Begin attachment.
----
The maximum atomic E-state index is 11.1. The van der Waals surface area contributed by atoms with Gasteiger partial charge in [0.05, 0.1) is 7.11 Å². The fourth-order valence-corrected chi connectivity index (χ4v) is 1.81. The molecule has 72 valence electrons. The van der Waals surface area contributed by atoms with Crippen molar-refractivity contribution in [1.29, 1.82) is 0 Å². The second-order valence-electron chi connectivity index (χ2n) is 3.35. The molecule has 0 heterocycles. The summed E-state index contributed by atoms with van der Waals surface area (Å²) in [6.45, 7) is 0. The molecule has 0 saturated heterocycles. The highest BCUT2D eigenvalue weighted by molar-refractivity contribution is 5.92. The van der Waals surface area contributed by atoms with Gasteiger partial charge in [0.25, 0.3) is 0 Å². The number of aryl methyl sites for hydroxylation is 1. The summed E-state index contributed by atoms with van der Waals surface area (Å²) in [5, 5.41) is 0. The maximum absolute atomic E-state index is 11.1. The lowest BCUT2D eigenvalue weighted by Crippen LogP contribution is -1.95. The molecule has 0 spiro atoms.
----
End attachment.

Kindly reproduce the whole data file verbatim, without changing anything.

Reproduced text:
The maximum atomic E-state index is 11.1. The van der Waals surface area contributed by atoms with Gasteiger partial charge in [0.05, 0.1) is 7.11 Å². The fourth-order valence-corrected chi connectivity index (χ4v) is 1.81. The molecule has 72 valence electrons. The van der Waals surface area contributed by atoms with Crippen molar-refractivity contribution in [1.29, 1.82) is 0 Å². The second-order valence-electron chi connectivity index (χ2n) is 3.35. The molecule has 0 heterocycles. The summed E-state index contributed by atoms with van der Waals surface area (Å²) in [6.45, 7) is 0. The molecule has 0 saturated heterocycles. The highest BCUT2D eigenvalue weighted by molar-refractivity contribution is 5.92. The van der Waals surface area contributed by atoms with Gasteiger partial charge in [0.25, 0.3) is 0 Å². The number of aryl methyl sites for hydroxylation is 1. The summed E-state index contributed by atoms with van der Waals surface area (Å²) in [5, 5.41) is 0. The maximum absolute atomic E-state index is 11.1. The lowest BCUT2D eigenvalue weighted by Crippen LogP contribution is -1.95. The molecule has 0 spiro atoms.